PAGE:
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Re: fpurge.c, freadahead.c, freading.c make wrong assumption

From: Eric Blake
Subject: Re: fpurge.c, freadahead.c, freading.c make wrong assumption
Date: Tue, 08 Apr 2008 06:39:58 -0600
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According to Brian K. White on 4/7/2008 10:36 PM:
| well *shrug*. If I would reply using html myself it would be ok, but I
| refuse to send html, especially to a mail list.

Good - because the lists intentionally filter html out of multipart MIME
messages anyway.

|> Line 942 of m4 1.4.11's configure is not the ac_subst_files='' line, so
|> I'm not quite sure what you were seeing.  But the fact that you had to
|> use
| ./configure is a dynamically generated file by autoconf and there is no
| specific line number where that line will appear, nor any garantee it
| even will always appear at all.

Yes, ./configure is dynamically generated, if you rerun autoconf; but for
a given tarball, ./configure is pre-generated, and there should generally
be no need to rebuild it.  So maybe I know the problem:

| Except, As I said, after installing the new m4, I can't cause the error
| anywhere any more, regardless of shell.

Did you perchance previously have m4 1.4.10 installed, and run autoconf
yourself rather than relying on the ./configure script that came shipped
with the package?  1.4.10 had a known bug that affected only platforms
where fopen(name,"a+") starts life at the end of the file instead of the
beginning, which manifested itself by generating corrupt configures when
used by autoconf.  In which case, yes, installing m4 1.4.11 then rerunning
autoconf would correct those broken configure scripts.  But you never
mentioned rerunning autoconf yourself (and in general, it should not be
necessary to rerun autoconf if the package already includes a working
configure script).

But something in me is guessing that we still haven't pinpointed the
problem - if you were using 1.4.10 and rerunning autoconf, that still
doesn't explain why /bin/sh barfed but bash ran just fine.  So it would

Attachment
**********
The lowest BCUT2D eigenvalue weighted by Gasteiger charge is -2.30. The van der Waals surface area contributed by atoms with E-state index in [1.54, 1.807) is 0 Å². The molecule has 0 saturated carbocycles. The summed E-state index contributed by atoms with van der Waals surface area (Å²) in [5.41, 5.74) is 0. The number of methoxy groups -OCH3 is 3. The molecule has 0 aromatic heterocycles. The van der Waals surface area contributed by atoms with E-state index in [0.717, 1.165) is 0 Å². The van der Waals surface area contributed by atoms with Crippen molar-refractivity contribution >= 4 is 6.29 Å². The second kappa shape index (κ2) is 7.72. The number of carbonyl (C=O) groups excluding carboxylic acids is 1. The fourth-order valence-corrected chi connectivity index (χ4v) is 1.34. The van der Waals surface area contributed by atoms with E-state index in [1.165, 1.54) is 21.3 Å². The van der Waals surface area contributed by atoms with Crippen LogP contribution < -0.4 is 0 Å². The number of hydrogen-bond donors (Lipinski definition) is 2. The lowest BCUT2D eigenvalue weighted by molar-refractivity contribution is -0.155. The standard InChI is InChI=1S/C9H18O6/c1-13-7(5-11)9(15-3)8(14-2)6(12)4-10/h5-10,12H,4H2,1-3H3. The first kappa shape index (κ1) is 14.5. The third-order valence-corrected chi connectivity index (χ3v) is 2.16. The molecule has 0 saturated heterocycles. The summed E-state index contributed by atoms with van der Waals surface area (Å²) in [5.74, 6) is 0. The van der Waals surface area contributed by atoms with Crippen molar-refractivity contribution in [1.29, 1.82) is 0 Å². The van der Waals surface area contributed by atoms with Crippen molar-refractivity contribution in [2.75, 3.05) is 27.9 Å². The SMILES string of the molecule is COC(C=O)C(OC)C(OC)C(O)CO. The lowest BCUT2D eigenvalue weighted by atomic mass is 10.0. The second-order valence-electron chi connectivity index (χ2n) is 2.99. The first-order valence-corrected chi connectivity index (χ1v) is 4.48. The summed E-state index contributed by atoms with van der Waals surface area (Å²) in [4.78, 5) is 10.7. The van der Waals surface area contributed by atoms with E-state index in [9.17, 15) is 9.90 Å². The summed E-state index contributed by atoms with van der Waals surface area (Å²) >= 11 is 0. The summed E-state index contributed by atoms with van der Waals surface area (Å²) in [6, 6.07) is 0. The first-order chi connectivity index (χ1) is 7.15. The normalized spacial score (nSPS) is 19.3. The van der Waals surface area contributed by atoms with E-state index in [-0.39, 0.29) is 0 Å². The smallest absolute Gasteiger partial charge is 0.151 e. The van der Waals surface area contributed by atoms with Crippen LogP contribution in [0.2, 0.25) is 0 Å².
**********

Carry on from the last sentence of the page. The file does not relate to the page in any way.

still be helpful to see the '/bin/sh -vx ./configure --help' output of a
failed run.

|> That's not to say that we plan on ignoring you, just that you
|> should not hold your expectations too high.
| *sigh* Now why'd you have to go and do that.... :)  I know better than
| to waste time on that kind of remark but....

I did not mean for it to sound negative, merely cautionary.  I guess my
tone came across harsher than intended.  Yes, we would love to support as
many platforms as possible - particularly if the patches to support such
platforms (even if they are old) are easy to maintain.

| I am no stranger to this OS or "new" OS's nor to building gnu-ish
| software on it.
| Whether or not to use the OS, or in what context, or why, is really not
| part of the discussion.
| I'm merely reporting. I wasn't even asking for help. I built my app. I
| was instead reporting what it took. But just for the record, the museum
| piece version of the OS I'm citing is still sold today, still receiving
| active maintenance and updates by the vendor today, and is the latest of
| the Open Server kernel line, which has certain significance.

That is also a deciding factor.  For example, Solaris 4 is no longer
supported by Sun, and thus no longer supported by gnulib.  But since your
platform is still actively sold, then we will take very seriously any
patch to make porting GNU software to your platform an easier task.  I
guess I stand corrected - your platform may ship with an old compiler, but
since it is still actively shipped and supported, it is not a museum platform.

| Besides all that, some people just like to work on the old stuff and
| improve it and get the most out of it just for the heck of it. Just to
| see what can be accomplished. It always ends up being real-world useful
| and valuable, but sometimes that's actually just gravy.

That's true too.  Again, my comment wasn't meant to imply that you should
quit using your platform, just a heads up that since your platform is not
as popular, it will tend to be more of an uphill battle to port software
to your platform, compared to the experience of ports to other platforms.

| Now can we resume being interested in the workings of the software
| instead of how cool or uncool the OS is?

Yes.  The fact that you have reported what made things work on your
platform is useful in and of itself.  And I certainly have no intention of
rejecting useful patches just because of the platform that they were for;
rather, the only argument against a patch would be how hard it is to
maintain compared to the value that it adds.  Please continue reporting
issues and/or solutions for your platform, and again, accept my apologies
if my comment came across too harshly.

- --
Don't work too hard, make some time for fun as well!

Eric Blake             address@hidden
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